Fig. 4 | Nature Communications

Fig. 4

From: High-throughput single-cell rheology in complex samples by dynamic real-time deformability cytometry

Fig. 4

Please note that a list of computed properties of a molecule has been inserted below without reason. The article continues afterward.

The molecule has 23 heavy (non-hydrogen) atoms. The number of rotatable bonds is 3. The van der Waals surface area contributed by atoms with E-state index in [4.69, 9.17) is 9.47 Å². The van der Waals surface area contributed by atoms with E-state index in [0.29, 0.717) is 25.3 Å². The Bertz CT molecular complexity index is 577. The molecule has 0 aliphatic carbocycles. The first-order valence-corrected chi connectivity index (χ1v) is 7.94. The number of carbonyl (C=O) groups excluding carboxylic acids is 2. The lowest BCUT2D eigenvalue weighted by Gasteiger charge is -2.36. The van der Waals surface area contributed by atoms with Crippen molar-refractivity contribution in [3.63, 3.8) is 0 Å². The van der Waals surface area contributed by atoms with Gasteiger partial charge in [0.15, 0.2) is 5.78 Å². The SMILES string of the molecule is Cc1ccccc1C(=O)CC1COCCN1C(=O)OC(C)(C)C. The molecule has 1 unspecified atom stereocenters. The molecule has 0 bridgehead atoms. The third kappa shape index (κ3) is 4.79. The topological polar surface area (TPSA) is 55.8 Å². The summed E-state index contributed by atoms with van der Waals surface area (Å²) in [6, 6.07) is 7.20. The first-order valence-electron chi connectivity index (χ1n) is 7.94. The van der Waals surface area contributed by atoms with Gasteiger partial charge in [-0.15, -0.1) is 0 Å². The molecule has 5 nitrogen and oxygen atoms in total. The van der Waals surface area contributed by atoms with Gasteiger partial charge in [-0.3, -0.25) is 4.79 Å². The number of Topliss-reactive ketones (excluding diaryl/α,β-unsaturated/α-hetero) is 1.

Single cell rheology on peripheral blood cells. a Dynamic RT-DC traces of individual cells in whole-blood showing erythrocytes (red), granulocytes (yellow) and peripheral blood mononuclear cells (PBMC, blue). Translocation time has been normalized to account for different velocities. b Cell shapes of typical blood cells reconstructed from even (dashed line) and odd (solid line) shape modes showing erythrocytes (red), granulocytes (yellow) and PBMCs (blue). c Apparent Young’s modulus E and d apparent viscosity η of purified cell samples. Insets show a comparison of the peak channel deformation \(\hat d_{{\mathrm{channel}}}\) c and the peak deformation \(\hat d_{{\mathrm{inlet}}}\) d for B cells and CD4+ T cells at the inlet. Statistical analysis in c and d includes data of three biological replicates from n = 381 erythrocytes, n = 243 granulocytes, n = 130 PBMCs, n = 737 B cells and n = 3079 CD4+ T cells. Experiments have been carried out in a 20 × 20 µm channel at a flow rate of 4 nl s−1. The mean shear rate of 9700 s−1 and a mean stress of 216 Pa on the cell surface (granulocytes and PBMCs) as well as the mean shear rate of 8600 s−1 and a mean stress of 128 Pa on cell surface (erythrocytes) has been derived from finite element method simulations considering the full microfluidic geometry. Statistical significance has been calculated from linear mixed models and error bars represent standard error of the mean (**p < 0.01; ***p < 0.001)

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